Here’s another unsolved mystery, courtesy of Greyhound and Robin Collier. “Did space aliens abduct these Greyhound passengers?”
The temperature outside the Des Moines Greyhound bus terminal on a February morning fell to a dangerously frigid 17 degrees below zero. But the bus driver who dropped off Ankur Singh and 10 other passengers so that they could wait for a connecting motorcoach, knowing that it would be an hour before the terminal would open, didn’t seem to care.
“He had absolutely no sympathy at all,” says Singh, a documentary filmmaker who lives in Bloomington, Ill. “He was completely apathetic.”
Singh’s experience offers a glimpse into a corner of the travel industry that receives practically no coverage or concern from the travel media: the conditions faced by hundreds of thousands of people who travel by bus.
“Is Greyhound leaving passengers out in the cold?”
Question: I need your help with a bus ticket. A few days ago, I received a notice from Greyhound that a ticket I had earned as part of its rewards program was about to expire.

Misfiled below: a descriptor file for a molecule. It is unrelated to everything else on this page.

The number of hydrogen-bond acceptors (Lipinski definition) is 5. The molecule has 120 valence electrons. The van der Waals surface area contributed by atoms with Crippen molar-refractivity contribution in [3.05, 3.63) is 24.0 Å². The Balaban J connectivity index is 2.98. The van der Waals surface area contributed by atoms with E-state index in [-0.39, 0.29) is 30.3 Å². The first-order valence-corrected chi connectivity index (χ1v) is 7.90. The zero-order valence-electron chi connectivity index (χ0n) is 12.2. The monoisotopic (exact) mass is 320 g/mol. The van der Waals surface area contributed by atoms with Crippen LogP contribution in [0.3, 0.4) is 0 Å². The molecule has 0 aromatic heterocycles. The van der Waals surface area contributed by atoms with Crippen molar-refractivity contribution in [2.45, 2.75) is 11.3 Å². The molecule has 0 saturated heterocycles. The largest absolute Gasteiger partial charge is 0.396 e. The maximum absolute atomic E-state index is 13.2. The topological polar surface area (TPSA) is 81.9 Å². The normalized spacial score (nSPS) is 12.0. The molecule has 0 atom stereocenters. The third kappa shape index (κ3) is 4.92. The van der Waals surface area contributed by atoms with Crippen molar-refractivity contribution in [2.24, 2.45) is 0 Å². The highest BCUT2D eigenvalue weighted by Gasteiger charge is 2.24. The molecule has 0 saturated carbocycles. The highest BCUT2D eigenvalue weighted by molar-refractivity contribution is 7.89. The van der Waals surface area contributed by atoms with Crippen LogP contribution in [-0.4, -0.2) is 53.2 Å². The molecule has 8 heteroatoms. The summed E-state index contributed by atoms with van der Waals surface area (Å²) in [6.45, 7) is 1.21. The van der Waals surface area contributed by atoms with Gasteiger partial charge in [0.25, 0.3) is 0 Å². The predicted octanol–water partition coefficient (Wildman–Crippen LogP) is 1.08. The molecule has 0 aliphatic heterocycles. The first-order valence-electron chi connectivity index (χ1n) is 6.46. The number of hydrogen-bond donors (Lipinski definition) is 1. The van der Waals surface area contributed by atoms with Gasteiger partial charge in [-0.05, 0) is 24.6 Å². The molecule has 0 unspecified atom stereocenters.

I tried to resolve this at the Greyhound station in Philadelphia, but they said their computers couldn’t handle an awards redemption. I called the customer service number they gave me, but they said they do not process award tickets any more, and they gave me another number. The person at that number was extremely rude and refused to help me. I was told to go to a Greyhound station in some other city that had the computer capability.
I sent an email to Greyhound and received a reply that they’d reimburse me for half a ticket if I paid for it.
This is a classic example of bait-and-switch. I am thoroughly disgusted with Greyhound. I don’t think they have any intention of keeping their promise. Do you? — Lois Shestack, Philadelphia
Answer: Are you sure you weren’t flying? The kind of behavior you’re describing — the silly rules, the endless runaround, the rude customer service — is typically associated with airlines, not Greyhound.
“Where are my Greyhound Rewards?”
Rob Gerlach’s bus was late. Really late.
He was traveling from Toronto to Rochester, NY, with a stopover in Buffalo on Greyhound, and not only did the motorcoach leave after its scheduled departure time, but the driver also got lost — he took the wrong highway exit. (Maybe there’s a job waiting for him at Northwest Airlines.) Gerlach missed his connection in Rochester, forcing him to wait another four hours for the next bus to Rochester.
And that’s when the trouble started.
““They laughed at me and told me to move to the end of the counter””